Chapter 11 – Ronan
Six Years Earlier
I can’t believe he’s really gone.
Of course, I’ve known for over a year now. How could it not be true? But now that his body – or what remains of his body, anyway – has been found, there’s no denying it.
My brother is dead.
The ceremony ended more than an hour ago, but I still can’t tear myself away from the freshly laid dirt that marks his grave. I cried when they tossed the dirt in on top of his casket. “Don’t you know this was my brother?” I wanted to scream “Show some respect! You can’t just…you can’t…he can’t be…” It was the first time in the year since he’s been missing that I allowed the tears to fall. Now I can’t make them stop.
I was too young to realize how dangerous it was, what he was doing. Volunteering as a Seeker, joining the Hunt. To a twelve-year-old, your seventeen-year-old brother is invincible. Especially Riven. He was brave and strong and smart and kind, all the things your older brother should be. I had no doubt that he would find the treasure. I thought he could do anything.
But he never came home.
My dad realized it first. My mom refused to accept it. I stuffed it down deep inside of me, and took caution to never, ever let those feelings come out. I didn’t think I could handle them if they did.
Turns out I was right; I can’t handle them.
Everyone has gone home – even our parents – and I stand over Riven’s grave all alone now. My eyes are swollen from crying and I feel so exhausted I could collapse on top of the wet earth.
“You left me,” My voice is a hoarse whisper at first, then grows into an agonized scream. “You left me!” I sink to my knees and bury my face in my hands. “You said you would come home. You promised. But you lied, you didn’t come home. You lied, Riven! You’re a liar!” My fists pound the ground in a heartbroken rage and finally, I do collapse onto the ground.
I lie there on my side next to my dead brother who’s under the ground for what feels like hours. I drift in and out of a hazy sleep, my dreams haunted by all the potential scenarios leading to Riven’s death. In one, he is falling from a steep cliff onto jagged rocks jutting up from the river rapids below. In another he has become desperately, hopelessly lost and finally collapses onto the dusty mountain ground out of thirst and starvation, unable to move another step to save himself. In a third, he is attacked and ripped to shreds by a ravenous grizzly bear with foam dripping from its monstrous fangs, all blood and flesh and tattered strips of clothing.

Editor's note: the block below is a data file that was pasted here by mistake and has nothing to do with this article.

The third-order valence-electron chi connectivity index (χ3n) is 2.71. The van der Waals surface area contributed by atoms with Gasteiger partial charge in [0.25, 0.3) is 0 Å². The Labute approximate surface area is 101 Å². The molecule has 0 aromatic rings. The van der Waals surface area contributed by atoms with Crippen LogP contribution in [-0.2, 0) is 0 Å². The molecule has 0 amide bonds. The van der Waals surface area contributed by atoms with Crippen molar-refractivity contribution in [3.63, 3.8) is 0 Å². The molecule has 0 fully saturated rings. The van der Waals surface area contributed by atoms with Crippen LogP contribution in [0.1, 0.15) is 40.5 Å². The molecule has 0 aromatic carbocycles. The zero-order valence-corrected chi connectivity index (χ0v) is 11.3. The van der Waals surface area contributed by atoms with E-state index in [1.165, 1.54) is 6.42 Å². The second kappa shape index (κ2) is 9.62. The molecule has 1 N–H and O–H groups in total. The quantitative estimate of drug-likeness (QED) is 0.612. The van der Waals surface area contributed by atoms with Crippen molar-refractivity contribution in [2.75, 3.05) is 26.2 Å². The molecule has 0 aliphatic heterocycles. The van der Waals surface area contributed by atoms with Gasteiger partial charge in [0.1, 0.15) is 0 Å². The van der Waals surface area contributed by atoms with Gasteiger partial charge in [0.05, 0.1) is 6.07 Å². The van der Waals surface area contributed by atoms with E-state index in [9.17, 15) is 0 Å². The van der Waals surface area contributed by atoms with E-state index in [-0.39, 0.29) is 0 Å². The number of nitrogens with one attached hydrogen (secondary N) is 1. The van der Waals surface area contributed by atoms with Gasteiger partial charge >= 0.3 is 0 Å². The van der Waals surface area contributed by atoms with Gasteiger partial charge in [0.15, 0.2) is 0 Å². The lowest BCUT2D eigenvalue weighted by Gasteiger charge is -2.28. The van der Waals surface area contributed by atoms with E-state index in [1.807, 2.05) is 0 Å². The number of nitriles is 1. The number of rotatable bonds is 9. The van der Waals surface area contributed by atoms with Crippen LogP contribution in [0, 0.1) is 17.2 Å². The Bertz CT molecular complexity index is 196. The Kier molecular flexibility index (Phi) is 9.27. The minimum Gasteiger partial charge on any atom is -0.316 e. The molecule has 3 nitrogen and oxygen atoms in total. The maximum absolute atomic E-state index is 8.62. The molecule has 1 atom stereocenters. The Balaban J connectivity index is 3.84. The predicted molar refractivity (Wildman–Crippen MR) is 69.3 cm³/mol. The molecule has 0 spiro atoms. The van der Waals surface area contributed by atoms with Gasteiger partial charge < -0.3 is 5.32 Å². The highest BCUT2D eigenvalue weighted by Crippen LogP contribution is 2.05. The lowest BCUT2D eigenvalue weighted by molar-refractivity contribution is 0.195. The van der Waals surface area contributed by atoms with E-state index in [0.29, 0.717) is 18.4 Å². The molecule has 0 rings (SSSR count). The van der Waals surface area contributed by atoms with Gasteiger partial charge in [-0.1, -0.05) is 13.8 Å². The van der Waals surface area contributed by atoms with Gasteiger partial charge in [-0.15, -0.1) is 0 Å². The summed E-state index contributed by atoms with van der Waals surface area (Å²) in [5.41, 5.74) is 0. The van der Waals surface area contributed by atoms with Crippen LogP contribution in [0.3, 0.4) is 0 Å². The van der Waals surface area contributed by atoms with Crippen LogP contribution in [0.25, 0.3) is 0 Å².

That’s the worst part, I think in a period of relative lucidness. Not knowing how it happened. Did it hurt? Was he ready? Did he think of me before? Did he realize he’d broken his promise? Was he sorry? Riven’s bones, confirmed to be his only by the family heirloom compass found close by, whispered no secrets, told no tales.
And now I am alone.
That night I lie in bed unable to sleep, my eyes refuse to close. Each time they do I’m haunted by the same dreams of Riven dying alone in the mountains. Finally I decide to go get some water.
I stand in the cool darkness of the kitchen, sipping cool water when I hear their voices from the bedroom across the living room. Guess my parents can’t sleep, either.
Their voices are hushed, but I can still make them out. “I can’t believe he’s really gone,” my mother says with a quiet sob.
“I know.” My father’s voice is strong, but pained. I can hear their ancient bedframe creak with their movement, and picture him pulling my mother into his arms. “It was an honorable death though. Riven will be remembered for his bravery. At least we can be proud of one of our sons.”
The words pierce my heart more devastatingly than any weapon ever could. I shouldn’t be surprised by them, I’ve always known my parents loved Riven better. How could they not? I’m not as strong as Riven, or as smart. I get below average grades, I’m not brave, and I’m the smallest in my class. Riven was everything I’ve ever wanted to be, a hero in his own house. But to actually hear those words from my own father’s mouth…I thought that nothing else could hurt worse than the pain of losing Riven, but I was wrong.
Tiptoeing silent as a mouse back into my bedroom of quiet darkness and sorrow, I slip soundlessly back into bed. Wouldn’t want to inconvenience my parents by disturbing the night’s silence and give them another reason not to love me, I think bitterly. Curling around myself in bed, I fall into fitful sleep and wake with intermittent bursts of crying, dreaming that I am the one who has been lost in the mountains, except when they find my remains, no one comes to my funeral.